Spreckley regains FAST brief to target bosses

The Federation Against Software Theft (FAST) has parted with Berkeley PR and rehired Spreckley Partners as it bids to send a warning to business leaders.

The organisation, which has championed the intellectual property rights of software developers since 1984, is keen to educate businesses on legal software use and ensure bosses understand the consequences of using illegal programs.

Under the Copyright, Designs and Patent Act, directors are liable for staff use of unlicensed software, and can face up to ten years in jail. 'Software often gets treated like stationery and is not seen as having any particular value,' said FAST chairman John Lovelock.

Spreckley will lobby for more police resources and muster the political will to stamp out software and IP theft. FAST hired the agency in 1999, but split its PR support in 2003 with Berkeley taking the compliance side and Spreckley on education work.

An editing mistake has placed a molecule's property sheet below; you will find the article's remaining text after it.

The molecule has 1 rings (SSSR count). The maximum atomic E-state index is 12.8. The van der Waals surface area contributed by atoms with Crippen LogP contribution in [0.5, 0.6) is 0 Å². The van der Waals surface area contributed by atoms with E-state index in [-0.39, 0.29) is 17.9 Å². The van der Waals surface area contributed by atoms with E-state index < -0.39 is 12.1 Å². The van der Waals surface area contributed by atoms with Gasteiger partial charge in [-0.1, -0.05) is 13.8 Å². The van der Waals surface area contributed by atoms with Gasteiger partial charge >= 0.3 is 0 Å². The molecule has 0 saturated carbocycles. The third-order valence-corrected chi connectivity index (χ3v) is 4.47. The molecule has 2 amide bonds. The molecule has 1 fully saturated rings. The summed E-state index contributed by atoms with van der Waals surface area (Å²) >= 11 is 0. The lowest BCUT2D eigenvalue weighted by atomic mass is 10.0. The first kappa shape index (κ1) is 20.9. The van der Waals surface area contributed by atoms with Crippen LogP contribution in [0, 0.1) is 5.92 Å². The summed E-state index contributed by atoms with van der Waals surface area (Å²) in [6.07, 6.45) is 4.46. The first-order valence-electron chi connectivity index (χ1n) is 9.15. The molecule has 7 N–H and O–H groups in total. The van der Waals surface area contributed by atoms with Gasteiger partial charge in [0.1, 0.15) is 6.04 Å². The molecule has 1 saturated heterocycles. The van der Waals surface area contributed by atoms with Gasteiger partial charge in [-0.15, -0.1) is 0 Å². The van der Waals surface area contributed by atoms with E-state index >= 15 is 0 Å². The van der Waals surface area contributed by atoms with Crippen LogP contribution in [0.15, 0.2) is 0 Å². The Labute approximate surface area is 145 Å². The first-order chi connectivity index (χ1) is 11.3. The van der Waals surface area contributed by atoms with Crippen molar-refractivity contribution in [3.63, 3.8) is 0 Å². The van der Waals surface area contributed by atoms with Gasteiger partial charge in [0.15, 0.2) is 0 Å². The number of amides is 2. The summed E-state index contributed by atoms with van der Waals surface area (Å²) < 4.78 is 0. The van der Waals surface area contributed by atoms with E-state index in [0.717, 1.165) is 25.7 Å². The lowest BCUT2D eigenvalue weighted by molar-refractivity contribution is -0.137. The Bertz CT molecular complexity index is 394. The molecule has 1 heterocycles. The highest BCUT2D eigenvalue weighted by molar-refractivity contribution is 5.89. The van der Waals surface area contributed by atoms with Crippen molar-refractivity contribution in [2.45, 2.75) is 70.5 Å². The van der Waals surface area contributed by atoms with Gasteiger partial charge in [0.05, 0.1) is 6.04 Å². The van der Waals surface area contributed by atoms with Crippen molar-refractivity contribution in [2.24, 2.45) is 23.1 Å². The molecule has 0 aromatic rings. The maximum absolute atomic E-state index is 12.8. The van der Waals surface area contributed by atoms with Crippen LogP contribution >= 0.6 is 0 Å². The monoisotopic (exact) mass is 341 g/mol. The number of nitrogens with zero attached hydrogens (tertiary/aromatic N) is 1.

It handed the entire account to Berkeley last May, but Lovelock said FAST decided last month that Spreckley was 'more attuned to [our] activities'.

'Spreckley's brief is to help us stamp out director complacency by highlighting enforcement cases,' Lovelock added.

At the end of January, FAST took ten internet service providers to court in order to obtain details of 150 software pirates.

'We will continue to take people to court for violations,' said Lovelock. 'And we want people to know exactly what we are doing and why we are doing it.'

FAST is also promoting its Operation Tracker, which can identify the source and end destination of pirated software and unlicensed files.

A recent audit of UK companies by the organisation found 5,800 illegal music files on the computers of a major financial services firm. FAST wants to demonstrate the sophistication of its detection equipment.

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